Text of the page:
The right recovery gear can help you (or someone else) get un-stuck safely. (Image/Warn)

While it’s easy to love the idea of overlanding through a pristine landscape, off-roading is tough. And having the right overlanding, off-road, and car camping gear is vital. So we’ve got a few Overlanding Essentials articles to help you tackle the terrain.

Not sure what overlanding is? Read this.

Let’s Talk About Vehicle Towing & Recovery Gear.

The first step in selecting your recovery gear is to assess what kind of overlanding you’re getting into. A recovery kit for an off-roader traversing into uncharted wilderness for weeks will need a lot more than say, a family that visits a National Park for a weekend of car camping.

Regardless of where you’re going, assume you’re going to get stuck at some point. Now that doesn’t necessarily mean that you will, nor does it mean you must outfit your overlanding rig with thousands of dollars worth of winches, bumpers, and towing gear—but you should have some basics covered to be prepared.

Overlanding Recovery Gear Essentials: Tools

So then, what is basic off-road recovery gear? For starters, you’ll want some tools for the terrain (and that means more than screwdrivers and sockets). We’re talking things like shovels, flashlights, and saws. They can be worth their weight in gold if you have to see, dig, or cut your way out of a jam.

We’ll have an entire post dedicated to overlanding tools. Check back here in a few weeks.

Again, assess what level of overlanding you’re anticipating. You may only need a small complement of basic hand tools to get by, particularly if you’re in a well trafficked area with Park Ranger support.

And that brings us to another vital point to consider: communications. You might be able to skate by with just a well-charged mobile phone. But if you’re going out of cell tower range, then a mobile radio is an essential part of any remote recovery effort.

Stay tuned, pun intended, because we’ll have a standalone article on communications later too.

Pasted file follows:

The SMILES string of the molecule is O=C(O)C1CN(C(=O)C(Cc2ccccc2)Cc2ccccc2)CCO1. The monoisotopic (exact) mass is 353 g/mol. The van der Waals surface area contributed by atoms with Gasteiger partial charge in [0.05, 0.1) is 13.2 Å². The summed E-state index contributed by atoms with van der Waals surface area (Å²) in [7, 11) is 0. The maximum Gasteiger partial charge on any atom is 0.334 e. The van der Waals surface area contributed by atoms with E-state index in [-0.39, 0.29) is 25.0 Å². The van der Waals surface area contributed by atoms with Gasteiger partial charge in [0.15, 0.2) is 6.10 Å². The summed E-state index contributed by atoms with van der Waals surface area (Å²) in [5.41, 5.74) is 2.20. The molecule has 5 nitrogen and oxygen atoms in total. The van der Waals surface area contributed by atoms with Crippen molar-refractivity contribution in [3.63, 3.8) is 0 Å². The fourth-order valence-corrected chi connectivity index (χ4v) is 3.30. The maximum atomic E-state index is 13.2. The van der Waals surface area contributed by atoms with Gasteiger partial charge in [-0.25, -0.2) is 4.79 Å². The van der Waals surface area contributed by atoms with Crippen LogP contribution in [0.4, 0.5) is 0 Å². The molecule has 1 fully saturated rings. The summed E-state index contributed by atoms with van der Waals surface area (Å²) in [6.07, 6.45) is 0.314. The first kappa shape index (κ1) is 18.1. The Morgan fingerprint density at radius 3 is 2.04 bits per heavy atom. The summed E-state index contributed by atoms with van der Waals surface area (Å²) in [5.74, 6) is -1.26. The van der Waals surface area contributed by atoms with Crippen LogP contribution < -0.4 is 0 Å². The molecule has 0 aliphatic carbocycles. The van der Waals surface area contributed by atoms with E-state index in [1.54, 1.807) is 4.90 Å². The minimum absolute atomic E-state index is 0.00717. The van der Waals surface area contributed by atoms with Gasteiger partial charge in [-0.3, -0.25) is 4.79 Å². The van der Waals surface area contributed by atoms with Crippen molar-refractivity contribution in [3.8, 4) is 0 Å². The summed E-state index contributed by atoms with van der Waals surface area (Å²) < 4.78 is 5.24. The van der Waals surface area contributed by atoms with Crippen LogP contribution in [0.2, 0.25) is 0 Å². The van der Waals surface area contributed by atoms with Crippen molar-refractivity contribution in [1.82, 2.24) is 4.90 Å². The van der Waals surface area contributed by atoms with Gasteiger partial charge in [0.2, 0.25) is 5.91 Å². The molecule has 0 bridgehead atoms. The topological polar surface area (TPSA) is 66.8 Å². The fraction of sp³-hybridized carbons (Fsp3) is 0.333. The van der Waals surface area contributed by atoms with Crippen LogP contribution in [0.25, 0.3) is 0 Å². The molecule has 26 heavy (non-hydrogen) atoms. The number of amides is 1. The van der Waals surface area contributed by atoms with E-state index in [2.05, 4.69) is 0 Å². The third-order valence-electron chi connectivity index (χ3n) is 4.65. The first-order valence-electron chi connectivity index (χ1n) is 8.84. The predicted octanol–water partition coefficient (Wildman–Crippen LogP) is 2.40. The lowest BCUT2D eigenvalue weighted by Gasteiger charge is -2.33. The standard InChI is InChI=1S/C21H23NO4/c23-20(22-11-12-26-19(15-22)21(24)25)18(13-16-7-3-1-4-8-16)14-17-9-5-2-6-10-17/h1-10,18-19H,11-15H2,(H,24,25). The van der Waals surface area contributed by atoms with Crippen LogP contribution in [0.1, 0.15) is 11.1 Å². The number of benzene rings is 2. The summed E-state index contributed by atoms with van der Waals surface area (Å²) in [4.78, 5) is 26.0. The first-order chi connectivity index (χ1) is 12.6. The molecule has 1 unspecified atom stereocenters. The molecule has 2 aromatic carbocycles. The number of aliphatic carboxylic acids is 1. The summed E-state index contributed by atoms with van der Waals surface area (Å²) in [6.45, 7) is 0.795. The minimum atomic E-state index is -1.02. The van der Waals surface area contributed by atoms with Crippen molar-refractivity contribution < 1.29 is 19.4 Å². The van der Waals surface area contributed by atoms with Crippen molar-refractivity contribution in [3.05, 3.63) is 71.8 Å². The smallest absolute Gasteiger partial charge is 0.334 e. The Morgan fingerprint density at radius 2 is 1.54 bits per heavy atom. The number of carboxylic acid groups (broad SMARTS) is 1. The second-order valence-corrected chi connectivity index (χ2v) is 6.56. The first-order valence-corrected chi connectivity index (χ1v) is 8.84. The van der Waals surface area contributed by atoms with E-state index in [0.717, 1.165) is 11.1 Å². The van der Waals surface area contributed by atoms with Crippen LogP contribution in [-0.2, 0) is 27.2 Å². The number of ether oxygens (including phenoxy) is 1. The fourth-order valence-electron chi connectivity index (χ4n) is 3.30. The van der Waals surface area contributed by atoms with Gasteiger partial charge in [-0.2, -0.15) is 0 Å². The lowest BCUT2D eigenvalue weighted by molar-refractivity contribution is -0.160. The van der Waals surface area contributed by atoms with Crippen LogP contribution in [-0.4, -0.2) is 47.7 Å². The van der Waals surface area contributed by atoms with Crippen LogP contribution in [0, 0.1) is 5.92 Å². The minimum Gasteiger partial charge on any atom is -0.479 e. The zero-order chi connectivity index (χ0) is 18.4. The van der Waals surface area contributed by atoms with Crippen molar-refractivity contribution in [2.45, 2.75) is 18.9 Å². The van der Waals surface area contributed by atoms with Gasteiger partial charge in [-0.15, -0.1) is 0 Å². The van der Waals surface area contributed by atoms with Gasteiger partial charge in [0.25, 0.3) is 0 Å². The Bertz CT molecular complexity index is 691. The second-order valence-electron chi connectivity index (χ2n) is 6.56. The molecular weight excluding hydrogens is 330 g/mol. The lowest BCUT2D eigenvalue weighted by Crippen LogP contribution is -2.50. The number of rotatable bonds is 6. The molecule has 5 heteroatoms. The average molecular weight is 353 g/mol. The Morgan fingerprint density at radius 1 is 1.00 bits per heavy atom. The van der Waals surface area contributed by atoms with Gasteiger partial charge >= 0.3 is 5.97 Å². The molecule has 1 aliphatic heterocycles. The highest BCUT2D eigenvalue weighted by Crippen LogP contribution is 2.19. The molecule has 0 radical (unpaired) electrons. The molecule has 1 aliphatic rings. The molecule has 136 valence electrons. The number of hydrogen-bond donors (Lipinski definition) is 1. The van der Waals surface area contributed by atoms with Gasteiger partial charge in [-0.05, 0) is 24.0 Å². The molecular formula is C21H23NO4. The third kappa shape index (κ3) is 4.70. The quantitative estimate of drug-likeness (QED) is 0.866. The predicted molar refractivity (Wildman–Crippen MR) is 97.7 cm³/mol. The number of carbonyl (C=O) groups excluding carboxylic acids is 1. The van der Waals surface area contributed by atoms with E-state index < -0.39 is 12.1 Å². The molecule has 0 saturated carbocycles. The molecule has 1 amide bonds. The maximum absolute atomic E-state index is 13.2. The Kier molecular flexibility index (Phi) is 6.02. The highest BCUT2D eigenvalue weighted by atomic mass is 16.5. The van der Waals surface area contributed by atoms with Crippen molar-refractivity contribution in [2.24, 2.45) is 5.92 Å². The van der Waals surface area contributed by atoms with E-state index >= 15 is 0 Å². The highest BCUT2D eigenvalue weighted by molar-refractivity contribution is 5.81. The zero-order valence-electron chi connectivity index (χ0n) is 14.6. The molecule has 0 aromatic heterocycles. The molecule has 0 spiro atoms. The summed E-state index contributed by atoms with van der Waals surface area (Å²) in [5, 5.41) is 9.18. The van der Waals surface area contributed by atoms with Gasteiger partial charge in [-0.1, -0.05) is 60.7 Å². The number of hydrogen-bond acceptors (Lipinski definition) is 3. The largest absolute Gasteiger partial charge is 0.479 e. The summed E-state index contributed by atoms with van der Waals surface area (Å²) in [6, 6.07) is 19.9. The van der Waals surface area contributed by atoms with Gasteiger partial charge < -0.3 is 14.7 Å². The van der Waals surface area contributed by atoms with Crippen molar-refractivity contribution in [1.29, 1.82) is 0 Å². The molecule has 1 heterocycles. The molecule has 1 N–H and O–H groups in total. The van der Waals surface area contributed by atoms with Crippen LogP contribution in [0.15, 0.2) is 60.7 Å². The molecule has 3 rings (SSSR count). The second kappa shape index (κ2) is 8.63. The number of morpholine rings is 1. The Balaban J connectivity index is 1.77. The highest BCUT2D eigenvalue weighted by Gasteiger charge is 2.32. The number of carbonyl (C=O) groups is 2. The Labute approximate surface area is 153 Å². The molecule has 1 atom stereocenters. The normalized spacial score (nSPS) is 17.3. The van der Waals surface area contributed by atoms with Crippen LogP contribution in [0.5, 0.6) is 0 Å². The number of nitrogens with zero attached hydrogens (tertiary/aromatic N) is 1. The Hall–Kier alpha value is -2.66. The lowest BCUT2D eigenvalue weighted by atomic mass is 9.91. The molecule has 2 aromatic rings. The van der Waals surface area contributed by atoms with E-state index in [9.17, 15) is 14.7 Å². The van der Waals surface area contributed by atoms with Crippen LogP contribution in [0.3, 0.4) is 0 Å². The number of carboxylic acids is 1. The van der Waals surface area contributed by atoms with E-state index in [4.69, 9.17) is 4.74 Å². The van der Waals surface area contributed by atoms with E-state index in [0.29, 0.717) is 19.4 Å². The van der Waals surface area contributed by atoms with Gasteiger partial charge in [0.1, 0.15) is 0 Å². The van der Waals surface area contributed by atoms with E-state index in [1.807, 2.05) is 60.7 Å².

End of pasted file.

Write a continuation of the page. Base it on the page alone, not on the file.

This is a very basic overlanding off road recovery kit. On the Jeep’s tailgate you’ll see an extra clevis shackle (you’ll want a few), folding saw, gloves, and a set of always-handy jumper cables. On the ground are two short tree saver straps, a folding shovel, and a longer recovery strap. Keep reading for details on this gear. (Image/OnAllCylinders – Paul Sakalas)

Overlanding Recovery Gear Essentials: Traction

From slick rocks to high water, sand to snow, a single trail can feature wildly different terrain, so it’s nigh-impossible to be ready for it all. And even the most seasoned overlander gets stuck from time to time—it’s an almost literal rite of passage.

Remembering that all overlanding experiences will be different, you should prepare accordingly. First and foremost though, is to ensure your tires are up to the task. Four wheel drive will not compensate for worn, bald rubber.

And depending on the terrain, a common off-roading trick is to air-down your tires a bit, essentially lowering your tires’ air pressure a few PSI to create a larger contact patch with the ground. CAUTION though, make sure you’re able to air back up to proper pressure with a portable air compressor when it’s time to hit the highway home. You should probably bring along a tire repair kit too—punctures are common off-road.

It’s often a smart idea to bring some sort of traction aid like sand, wood chips, or kitty litter to spread beneath your tires if you get stuck in mud or snow. (Folks from northern states know what we’re talking about here.) Long boards like 2x6s can come in handy too. Companies even make reusable traction mats for this sort of thing.

Overlanding Recovery Gear Essentials: Towing

Now we’re getting a bit beyond the essentials and basics. For more serious overlanding adventures, you may want to think about towing equipment. The right towing recovery gear can help you (with the aid of a winch, come-along, or another vehicle) extract your ride.

But before we get to the cool stuff like winches and snatch blocks, let’s talk about the most important piece of towing gear: Gloves.

Yeah, gloves are a bit anticlimactic, but they’re nonetheless essential. Before you uncoil a recovery strap, don a pair of durable gloves first.

Now, let’s discuss recovery straps and ropes. These play a pivotal role in any recovery effort. Obviously you can choose your rope or strap based on their respective weight ratings and overall length, but there are a few more facets to consider.

For starters, ropes and straps typically either have loops or metal hooks on the end. You’ll want the ones with looped ends, as they’re a great for attaching shackles and D-rings (more on that in a sec). You can also find a lot of ropes that boast some sort of kinetic energy benefits—they’re designed to stretch, then recoil quickly for extra pulling power.